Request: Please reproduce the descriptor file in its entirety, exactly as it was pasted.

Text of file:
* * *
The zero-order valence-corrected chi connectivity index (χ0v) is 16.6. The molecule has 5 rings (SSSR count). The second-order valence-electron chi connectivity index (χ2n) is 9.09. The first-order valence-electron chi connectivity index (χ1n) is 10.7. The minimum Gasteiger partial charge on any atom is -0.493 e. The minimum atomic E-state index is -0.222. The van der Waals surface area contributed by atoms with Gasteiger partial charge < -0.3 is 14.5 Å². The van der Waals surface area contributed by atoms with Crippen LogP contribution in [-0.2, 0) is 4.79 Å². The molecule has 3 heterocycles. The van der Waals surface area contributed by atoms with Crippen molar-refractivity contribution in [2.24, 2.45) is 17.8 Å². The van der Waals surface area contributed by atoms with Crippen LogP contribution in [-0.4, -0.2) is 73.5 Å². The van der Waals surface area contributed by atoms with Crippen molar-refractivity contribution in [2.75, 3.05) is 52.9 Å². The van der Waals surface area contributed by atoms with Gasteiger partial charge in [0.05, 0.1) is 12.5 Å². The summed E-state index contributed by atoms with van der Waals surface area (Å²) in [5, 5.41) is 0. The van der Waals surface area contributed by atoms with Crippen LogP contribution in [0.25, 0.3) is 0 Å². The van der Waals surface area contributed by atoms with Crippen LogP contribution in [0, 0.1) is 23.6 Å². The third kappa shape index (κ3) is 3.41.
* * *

The zero-order valence-corrected chi connectivity index (χ0v) is 16.6. The molecule has 5 rings (SSSR count). The second-order valence-electron chi connectivity index (χ2n) is 9.09. The first-order valence-electron chi connectivity index (χ1n) is 10.7. The minimum Gasteiger partial charge on any atom is -0.493 e. The minimum atomic E-state index is -0.222. The van der Waals surface area contributed by atoms with Gasteiger partial charge < -0.3 is 14.5 Å². The van der Waals surface area contributed by atoms with Crippen LogP contribution in [-0.2, 0) is 4.79 Å². The molecule has 3 heterocycles. The van der Waals surface area contributed by atoms with Crippen molar-refractivity contribution in [2.24, 2.45) is 17.8 Å². The van der Waals surface area contributed by atoms with Crippen LogP contribution in [-0.4, -0.2) is 73.5 Å². The van der Waals surface area contributed by atoms with Crippen molar-refractivity contribution in [2.75, 3.05) is 52.9 Å². The van der Waals surface area contributed by atoms with Gasteiger partial charge in [0.05, 0.1) is 12.5 Å². The summed E-state index contributed by atoms with van der Waals surface area (Å²) in [5, 5.41) is 0. The van der Waals surface area contributed by atoms with Crippen LogP contribution in [0.25, 0.3) is 0 Å². The van der Waals surface area contributed by atoms with Crippen LogP contribution in [0, 0.1) is 23.6 Å². The third kappa shape index (κ3) is 3.41.